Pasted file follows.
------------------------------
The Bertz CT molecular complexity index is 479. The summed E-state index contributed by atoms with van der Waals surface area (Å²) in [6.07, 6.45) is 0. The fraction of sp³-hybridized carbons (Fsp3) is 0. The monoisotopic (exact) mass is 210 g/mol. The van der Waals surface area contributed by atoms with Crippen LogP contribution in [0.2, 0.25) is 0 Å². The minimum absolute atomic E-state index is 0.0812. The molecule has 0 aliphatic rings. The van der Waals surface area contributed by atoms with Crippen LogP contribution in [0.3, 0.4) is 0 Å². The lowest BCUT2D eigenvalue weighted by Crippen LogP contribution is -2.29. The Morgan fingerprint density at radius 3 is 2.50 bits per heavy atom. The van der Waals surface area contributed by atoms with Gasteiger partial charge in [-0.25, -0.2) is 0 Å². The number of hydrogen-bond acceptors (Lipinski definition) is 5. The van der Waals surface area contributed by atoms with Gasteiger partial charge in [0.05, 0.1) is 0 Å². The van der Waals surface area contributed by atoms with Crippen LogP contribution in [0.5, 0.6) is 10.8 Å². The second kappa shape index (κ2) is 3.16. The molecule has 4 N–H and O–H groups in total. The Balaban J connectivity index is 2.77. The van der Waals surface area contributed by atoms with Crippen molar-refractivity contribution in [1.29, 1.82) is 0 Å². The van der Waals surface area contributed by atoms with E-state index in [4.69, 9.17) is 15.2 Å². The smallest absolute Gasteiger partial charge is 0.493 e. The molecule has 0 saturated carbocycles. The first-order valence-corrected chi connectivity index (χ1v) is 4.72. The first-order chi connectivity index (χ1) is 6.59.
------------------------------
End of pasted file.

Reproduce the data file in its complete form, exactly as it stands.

The Bertz CT molecular complexity index is 479. The summed E-state index contributed by atoms with van der Waals surface area (Å²) in [6.07, 6.45) is 0. The fraction of sp³-hybridized carbons (Fsp3) is 0. The monoisotopic (exact) mass is 210 g/mol. The van der Waals surface area contributed by atoms with Crippen LogP contribution in [0.2, 0.25) is 0 Å². The minimum absolute atomic E-state index is 0.0812. The molecule has 0 aliphatic rings. The van der Waals surface area contributed by atoms with Crippen LogP contribution in [0.3, 0.4) is 0 Å². The lowest BCUT2D eigenvalue weighted by Crippen LogP contribution is -2.29. The Morgan fingerprint density at radius 3 is 2.50 bits per heavy atom. The van der Waals surface area contributed by atoms with Gasteiger partial charge in [-0.25, -0.2) is 0 Å². The number of hydrogen-bond acceptors (Lipinski definition) is 5. The van der Waals surface area contributed by atoms with Gasteiger partial charge in [0.05, 0.1) is 0 Å². The van der Waals surface area contributed by atoms with Crippen LogP contribution in [0.5, 0.6) is 10.8 Å². The second kappa shape index (κ2) is 3.16. The molecule has 4 N–H and O–H groups in total. The Balaban J connectivity index is 2.77. The van der Waals surface area contributed by atoms with Crippen molar-refractivity contribution in [1.29, 1.82) is 0 Å². The van der Waals surface area contributed by atoms with E-state index in [4.69, 9.17) is 15.2 Å². The smallest absolute Gasteiger partial charge is 0.493 e. The molecule has 0 saturated carbocycles. The first-order valence-corrected chi connectivity index (χ1v) is 4.72. The first-order chi connectivity index (χ1) is 6.59.